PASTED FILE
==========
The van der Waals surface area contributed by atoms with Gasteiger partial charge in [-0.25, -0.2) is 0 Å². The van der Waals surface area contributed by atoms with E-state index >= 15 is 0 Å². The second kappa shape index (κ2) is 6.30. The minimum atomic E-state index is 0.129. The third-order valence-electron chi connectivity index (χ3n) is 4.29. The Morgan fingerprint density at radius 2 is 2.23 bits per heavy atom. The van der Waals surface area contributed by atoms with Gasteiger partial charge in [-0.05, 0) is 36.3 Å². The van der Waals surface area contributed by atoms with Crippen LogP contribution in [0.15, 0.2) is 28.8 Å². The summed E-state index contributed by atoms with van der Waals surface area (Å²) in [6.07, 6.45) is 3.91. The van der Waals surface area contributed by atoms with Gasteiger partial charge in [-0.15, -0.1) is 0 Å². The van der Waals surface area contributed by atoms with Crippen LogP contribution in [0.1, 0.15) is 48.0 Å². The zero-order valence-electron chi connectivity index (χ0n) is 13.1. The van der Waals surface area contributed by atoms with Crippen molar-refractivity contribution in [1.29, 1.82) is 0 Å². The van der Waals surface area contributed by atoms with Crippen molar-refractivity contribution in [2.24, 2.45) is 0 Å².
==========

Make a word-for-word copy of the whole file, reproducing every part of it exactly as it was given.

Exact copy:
The van der Waals surface area contributed by atoms with Gasteiger partial charge in [-0.25, -0.2) is 0 Å². The van der Waals surface area contributed by atoms with E-state index >= 15 is 0 Å². The second kappa shape index (κ2) is 6.30. The minimum atomic E-state index is 0.129. The third-order valence-electron chi connectivity index (χ3n) is 4.29. The Morgan fingerprint density at radius 2 is 2.23 bits per heavy atom. The van der Waals surface area contributed by atoms with Gasteiger partial charge in [-0.05, 0) is 36.3 Å². The van der Waals surface area contributed by atoms with Crippen LogP contribution in [0.15, 0.2) is 28.8 Å². The summed E-state index contributed by atoms with van der Waals surface area (Å²) in [6.07, 6.45) is 3.91. The van der Waals surface area contributed by atoms with Gasteiger partial charge in [-0.15, -0.1) is 0 Å². The van der Waals surface area contributed by atoms with Crippen LogP contribution in [0.1, 0.15) is 48.0 Å². The zero-order valence-electron chi connectivity index (χ0n) is 13.1. The van der Waals surface area contributed by atoms with Crippen molar-refractivity contribution in [1.29, 1.82) is 0 Å². The van der Waals surface area contributed by atoms with Crippen molar-refractivity contribution in [2.24, 2.45) is 0 Å².